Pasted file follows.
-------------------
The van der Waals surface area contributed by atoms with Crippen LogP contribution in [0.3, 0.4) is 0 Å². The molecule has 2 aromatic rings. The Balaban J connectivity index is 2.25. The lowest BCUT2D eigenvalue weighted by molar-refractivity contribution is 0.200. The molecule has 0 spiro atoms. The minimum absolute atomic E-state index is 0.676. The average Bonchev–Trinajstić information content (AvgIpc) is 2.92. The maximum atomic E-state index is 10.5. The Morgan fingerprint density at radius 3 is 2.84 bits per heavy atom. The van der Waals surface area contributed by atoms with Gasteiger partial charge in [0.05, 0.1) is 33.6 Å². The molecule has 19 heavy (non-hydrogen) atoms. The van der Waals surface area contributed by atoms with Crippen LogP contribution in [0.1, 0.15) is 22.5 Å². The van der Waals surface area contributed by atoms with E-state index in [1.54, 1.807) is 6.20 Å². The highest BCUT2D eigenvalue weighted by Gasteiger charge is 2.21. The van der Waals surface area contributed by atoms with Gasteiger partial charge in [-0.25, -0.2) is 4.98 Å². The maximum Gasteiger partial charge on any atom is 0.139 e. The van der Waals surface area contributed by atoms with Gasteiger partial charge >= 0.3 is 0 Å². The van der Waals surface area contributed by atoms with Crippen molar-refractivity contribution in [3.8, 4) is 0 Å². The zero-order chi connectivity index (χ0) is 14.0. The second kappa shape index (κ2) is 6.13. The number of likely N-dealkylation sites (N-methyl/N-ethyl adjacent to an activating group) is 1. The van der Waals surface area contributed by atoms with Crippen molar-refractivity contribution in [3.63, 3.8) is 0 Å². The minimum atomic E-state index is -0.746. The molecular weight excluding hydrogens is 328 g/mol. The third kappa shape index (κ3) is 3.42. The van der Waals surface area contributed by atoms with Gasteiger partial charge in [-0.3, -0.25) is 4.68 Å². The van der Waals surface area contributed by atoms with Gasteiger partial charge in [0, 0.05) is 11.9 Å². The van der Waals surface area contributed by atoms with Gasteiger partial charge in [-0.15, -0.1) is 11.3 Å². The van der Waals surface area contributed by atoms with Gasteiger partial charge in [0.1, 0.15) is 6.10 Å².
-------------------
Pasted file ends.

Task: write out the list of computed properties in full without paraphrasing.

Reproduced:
The van der Waals surface area contributed by atoms with Crippen LogP contribution in [0.3, 0.4) is 0 Å². The molecule has 2 aromatic rings. The Balaban J connectivity index is 2.25. The lowest BCUT2D eigenvalue weighted by molar-refractivity contribution is 0.200. The molecule has 0 spiro atoms. The minimum absolute atomic E-state index is 0.676. The average Bonchev–Trinajstić information content (AvgIpc) is 2.92. The maximum atomic E-state index is 10.5. The Morgan fingerprint density at radius 3 is 2.84 bits per heavy atom. The van der Waals surface area contributed by atoms with Gasteiger partial charge in [0.05, 0.1) is 33.6 Å². The molecule has 19 heavy (non-hydrogen) atoms. The van der Waals surface area contributed by atoms with Crippen LogP contribution in [0.1, 0.15) is 22.5 Å². The van der Waals surface area contributed by atoms with E-state index in [1.54, 1.807) is 6.20 Å². The highest BCUT2D eigenvalue weighted by Gasteiger charge is 2.21. The van der Waals surface area contributed by atoms with Gasteiger partial charge in [-0.25, -0.2) is 4.98 Å². The maximum Gasteiger partial charge on any atom is 0.139 e. The van der Waals surface area contributed by atoms with Gasteiger partial charge >= 0.3 is 0 Å². The van der Waals surface area contributed by atoms with Crippen molar-refractivity contribution in [3.8, 4) is 0 Å². The zero-order chi connectivity index (χ0) is 14.0. The second kappa shape index (κ2) is 6.13. The number of likely N-dealkylation sites (N-methyl/N-ethyl adjacent to an activating group) is 1. The van der Waals surface area contributed by atoms with Crippen molar-refractivity contribution in [3.63, 3.8) is 0 Å². The minimum atomic E-state index is -0.746. The molecular weight excluding hydrogens is 328 g/mol. The third kappa shape index (κ3) is 3.42. The van der Waals surface area contributed by atoms with Gasteiger partial charge in [-0.3, -0.25) is 4.68 Å². The van der Waals surface area contributed by atoms with Gasteiger partial charge in [0, 0.05) is 11.9 Å². The van der Waals surface area contributed by atoms with Gasteiger partial charge in [-0.15, -0.1) is 11.3 Å². The van der Waals surface area contributed by atoms with Gasteiger partial charge in [0.1, 0.15) is 6.10 Å².